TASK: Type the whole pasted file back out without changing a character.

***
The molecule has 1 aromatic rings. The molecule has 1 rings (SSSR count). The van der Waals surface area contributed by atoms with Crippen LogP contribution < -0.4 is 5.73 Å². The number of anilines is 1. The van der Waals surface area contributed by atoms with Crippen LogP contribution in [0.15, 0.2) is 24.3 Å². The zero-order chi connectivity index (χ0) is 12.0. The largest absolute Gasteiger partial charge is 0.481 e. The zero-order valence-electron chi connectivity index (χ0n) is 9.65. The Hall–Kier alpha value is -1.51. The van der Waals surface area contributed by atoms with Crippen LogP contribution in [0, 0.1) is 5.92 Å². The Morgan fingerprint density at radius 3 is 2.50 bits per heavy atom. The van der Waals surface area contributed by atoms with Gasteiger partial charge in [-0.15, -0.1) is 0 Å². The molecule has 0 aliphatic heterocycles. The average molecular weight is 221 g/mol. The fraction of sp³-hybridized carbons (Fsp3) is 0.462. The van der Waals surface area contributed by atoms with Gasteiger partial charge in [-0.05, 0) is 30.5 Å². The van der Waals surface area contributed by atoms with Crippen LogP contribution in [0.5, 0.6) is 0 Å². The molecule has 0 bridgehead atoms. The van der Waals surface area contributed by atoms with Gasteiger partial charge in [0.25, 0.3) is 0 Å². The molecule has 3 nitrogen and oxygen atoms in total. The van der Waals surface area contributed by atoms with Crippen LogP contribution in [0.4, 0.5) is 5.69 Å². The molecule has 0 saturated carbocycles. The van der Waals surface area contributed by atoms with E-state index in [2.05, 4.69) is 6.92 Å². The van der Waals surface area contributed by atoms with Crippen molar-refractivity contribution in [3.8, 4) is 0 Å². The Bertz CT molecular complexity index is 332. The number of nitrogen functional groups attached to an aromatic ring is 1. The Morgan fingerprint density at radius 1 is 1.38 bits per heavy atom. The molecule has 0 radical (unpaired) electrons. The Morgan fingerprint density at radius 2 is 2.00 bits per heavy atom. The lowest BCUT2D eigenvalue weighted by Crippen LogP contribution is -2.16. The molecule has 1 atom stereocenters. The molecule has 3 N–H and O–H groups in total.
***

The molecule has 1 aromatic rings. The molecule has 1 rings (SSSR count). The van der Waals surface area contributed by atoms with Crippen LogP contribution < -0.4 is 5.73 Å². The number of anilines is 1. The van der Waals surface area contributed by atoms with Crippen LogP contribution in [0.15, 0.2) is 24.3 Å². The zero-order chi connectivity index (χ0) is 12.0. The largest absolute Gasteiger partial charge is 0.481 e. The zero-order valence-electron chi connectivity index (χ0n) is 9.65. The Hall–Kier alpha value is -1.51. The van der Waals surface area contributed by atoms with Crippen LogP contribution in [0, 0.1) is 5.92 Å². The Morgan fingerprint density at radius 3 is 2.50 bits per heavy atom. The van der Waals surface area contributed by atoms with Gasteiger partial charge in [-0.15, -0.1) is 0 Å². The molecule has 0 aliphatic heterocycles. The average molecular weight is 221 g/mol. The fraction of sp³-hybridized carbons (Fsp3) is 0.462. The van der Waals surface area contributed by atoms with Gasteiger partial charge in [-0.05, 0) is 30.5 Å². The van der Waals surface area contributed by atoms with Crippen LogP contribution in [0.5, 0.6) is 0 Å². The molecule has 0 bridgehead atoms. The van der Waals surface area contributed by atoms with Gasteiger partial charge in [0.25, 0.3) is 0 Å². The molecule has 3 nitrogen and oxygen atoms in total. The van der Waals surface area contributed by atoms with Crippen LogP contribution in [0.4, 0.5) is 5.69 Å². The molecule has 0 saturated carbocycles. The van der Waals surface area contributed by atoms with E-state index in [2.05, 4.69) is 6.92 Å². The van der Waals surface area contributed by atoms with Crippen molar-refractivity contribution in [3.8, 4) is 0 Å². The Bertz CT molecular complexity index is 332. The number of nitrogen functional groups attached to an aromatic ring is 1. The Morgan fingerprint density at radius 1 is 1.38 bits per heavy atom. The molecule has 0 radical (unpaired) electrons. The Morgan fingerprint density at radius 2 is 2.00 bits per heavy atom. The lowest BCUT2D eigenvalue weighted by Crippen LogP contribution is -2.16. The molecule has 1 atom stereocenters. The molecule has 3 N–H and O–H groups in total.